A dashboard is a business tool used to get a high level general view of the status of the business. Dash boards are used to monitor the status of key performance indicators of a business. Dashboards use visual, at-a-glance displays of critical data pulled in from disparate business systems to provide warnings, action notices, next steps, and summaries of business conditions.
Specialized dashboards can track all corporate functions. Examples
include human resources, recruiting, sales, marketing, operations,
security, information technology, project management, customer
relationship management and many more departmental dashboards. Scorecards are a subset of dashboards with fewer graphics and more text. Like the scorecard you would see in a ball game.
The key to an effective dashboard is to allow any stakeholder in a
business to see their results at an effective level of detail without a
lot of distraction about what doesn’t concern them for their job at
hand. They need to quickly see what they need to do in order to get
their job done. To be most effective a dashboard should allow a user to
drill up or down to the level of detail they want to see in what
created the current state in their view of the dashboard.
Key Performance Indicators (PKI)
Dashboards do not exist in a vacuum. Dashboards depend on having
data collected by the other business systems in place in an
organization. In order for a dashboard to be effective Key Performance
Indicators (PKI) must be collected at regular intervals.
Key Performance Indicators are quantifiable measurements, agreed to
beforehand, that reflect the critical success factors of an
organization. They will differ depending on the organization.
A middle ware process performs analysis on these PKIs and publishes
this data to the Dashboard. The data is pulled out of all the systems
that has the data at regular intervals and published to the PKI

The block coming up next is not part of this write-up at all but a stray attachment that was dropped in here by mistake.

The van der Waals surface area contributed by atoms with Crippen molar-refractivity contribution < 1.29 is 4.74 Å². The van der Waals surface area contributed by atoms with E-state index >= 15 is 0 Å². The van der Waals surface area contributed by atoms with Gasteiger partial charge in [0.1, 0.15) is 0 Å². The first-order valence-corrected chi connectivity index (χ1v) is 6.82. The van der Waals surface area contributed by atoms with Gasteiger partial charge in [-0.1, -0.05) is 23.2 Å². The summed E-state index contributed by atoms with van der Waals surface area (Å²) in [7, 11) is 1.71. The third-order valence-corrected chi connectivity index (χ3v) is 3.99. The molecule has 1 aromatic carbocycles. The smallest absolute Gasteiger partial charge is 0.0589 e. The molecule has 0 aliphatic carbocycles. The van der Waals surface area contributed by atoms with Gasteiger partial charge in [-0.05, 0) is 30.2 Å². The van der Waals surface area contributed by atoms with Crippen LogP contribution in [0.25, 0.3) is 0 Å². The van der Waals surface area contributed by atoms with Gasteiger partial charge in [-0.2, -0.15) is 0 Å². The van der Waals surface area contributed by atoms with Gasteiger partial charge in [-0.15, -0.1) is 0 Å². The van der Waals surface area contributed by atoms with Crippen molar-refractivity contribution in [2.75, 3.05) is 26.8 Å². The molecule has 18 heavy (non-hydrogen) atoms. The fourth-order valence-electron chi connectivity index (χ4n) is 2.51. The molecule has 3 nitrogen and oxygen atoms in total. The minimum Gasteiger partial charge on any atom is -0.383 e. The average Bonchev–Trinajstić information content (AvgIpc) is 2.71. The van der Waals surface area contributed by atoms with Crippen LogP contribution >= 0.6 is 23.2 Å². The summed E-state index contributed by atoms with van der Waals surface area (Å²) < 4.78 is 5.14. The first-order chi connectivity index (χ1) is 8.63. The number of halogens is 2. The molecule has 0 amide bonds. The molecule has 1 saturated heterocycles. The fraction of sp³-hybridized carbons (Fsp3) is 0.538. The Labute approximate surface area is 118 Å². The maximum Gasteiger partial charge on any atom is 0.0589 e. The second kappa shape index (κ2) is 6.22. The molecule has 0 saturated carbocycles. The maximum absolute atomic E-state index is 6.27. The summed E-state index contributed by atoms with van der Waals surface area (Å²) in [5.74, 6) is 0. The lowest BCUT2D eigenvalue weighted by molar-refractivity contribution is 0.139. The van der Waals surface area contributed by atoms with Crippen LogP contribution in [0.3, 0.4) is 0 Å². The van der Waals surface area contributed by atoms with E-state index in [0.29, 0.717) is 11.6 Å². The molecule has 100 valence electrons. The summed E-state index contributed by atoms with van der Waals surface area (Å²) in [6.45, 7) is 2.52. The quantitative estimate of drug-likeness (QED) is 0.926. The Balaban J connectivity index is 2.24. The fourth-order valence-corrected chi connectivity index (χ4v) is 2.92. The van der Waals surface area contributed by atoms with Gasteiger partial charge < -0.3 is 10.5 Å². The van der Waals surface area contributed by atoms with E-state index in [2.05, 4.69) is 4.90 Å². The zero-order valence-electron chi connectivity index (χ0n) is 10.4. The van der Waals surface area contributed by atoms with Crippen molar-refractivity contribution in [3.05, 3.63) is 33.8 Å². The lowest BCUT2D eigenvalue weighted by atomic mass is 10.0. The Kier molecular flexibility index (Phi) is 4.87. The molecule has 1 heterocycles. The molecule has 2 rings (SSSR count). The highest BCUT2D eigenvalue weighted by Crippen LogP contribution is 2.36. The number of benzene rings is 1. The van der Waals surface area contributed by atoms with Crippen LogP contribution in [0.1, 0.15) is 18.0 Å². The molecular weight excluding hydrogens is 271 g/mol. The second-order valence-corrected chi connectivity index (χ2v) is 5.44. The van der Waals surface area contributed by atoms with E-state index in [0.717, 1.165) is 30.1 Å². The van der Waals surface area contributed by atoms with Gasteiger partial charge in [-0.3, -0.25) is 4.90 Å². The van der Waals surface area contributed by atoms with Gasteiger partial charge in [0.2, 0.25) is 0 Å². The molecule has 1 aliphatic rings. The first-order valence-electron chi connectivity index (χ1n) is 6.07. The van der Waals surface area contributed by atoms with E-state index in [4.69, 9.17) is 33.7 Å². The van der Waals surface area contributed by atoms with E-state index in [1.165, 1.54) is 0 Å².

database. The PKI data base is an important tool that can be used to
perform historical analysis of the data.
An important thing to consider is how reliable these performance
indicators are. If the numbers being generated are either inaccurate,
or have a bias, then any reporting being done based on these numbers
will be incorrect.
The same mechanism that is being used to update the dashboard can be
used to generate and publish Reports and numerous other warnings and
alerts, including email, pages, screen pop ups, and instant messenger
messages. It can also take independent action for the enterprise and
report on the results of those actions.
Digital dashboards and the PKI collection systems that are behind
them are being interfaced into Autonomic Computing efforts by many big
companies, such as IBM, HP, Sun and Cisco. IBM coined the term
“Autonomic Computing.” HP calls it an “adaptive enterprise” strategy.
Microsoft speaks of their “Dynamic Systems Initiative”.
Once you have collected the information and created processes to
happen when certain information is present, then it seems a shame to not
respond to that information automatically, with humans just supervising
Put simply, Autonomic Computing is about enabling enterprises to
handle and manage an ever increasing complex environment consisting of
software, hardware and communication infrastructure with fewer and fewer
and ever more scarce and costly resources and especially specialist
people. Or in other words: how to do more work with fewer resources.
This means that there is a need to have systems that, according to
IBM & others, are self-managed, self-healing, self-organized, that
are ultra-reliable, robust, and so on. You may be interested to visit
the IBM web page to read about the Autonomic Computing Manifesto. But we
hasten to add that there are many players in this novel area, e.g. SUN
and Microsoft, and HP:
Key Performance Indicator Web Resources
Autonomic Web Site Resources
Dashboard Web Site Resources
For a collection of enterprise dashboard screenshots see The Dashboard Spy a blog dedicated to monitoring digital dashboards.
This is an associated web site to The Dashboard Spy Called Enterprise Dashboard
Giving The Boss The Big Picture - Business Week
This article is an excerpt from the book Performance Dashboards:
Measuring, Monitoring, and Managing Your Business by Wayne W. Eckerson
Scorecards and Dashboards Portal
Corporate Performance Management (CPM) Portal
Driving ahead with Enterprise Dashboards
Enterprise Dashboards: Design and Best Practices for IT
The design issues with visual communication in a Dashboard
Information Dashboard Design: The Effective Visual Communication of Data
Creating Effective Graphs by Naomi-Robbins
Show Me the Numbers: Designing Tables and Graphs to Enlighten
Many of the Tuftle books are good at describing how to present data in an easy to understand attractive manner
What to measure for an average business
Performance Dashboards: Measuring, Monitoring, and Managing Your Business
What to measure in a marketing business
Marketing Metrics: 50+ Metrics Every Executive Should Master
“Marketing by The Dashboard Light” by Pat LaPointe
Other books from amazon with a “dashboard metrics” keyword match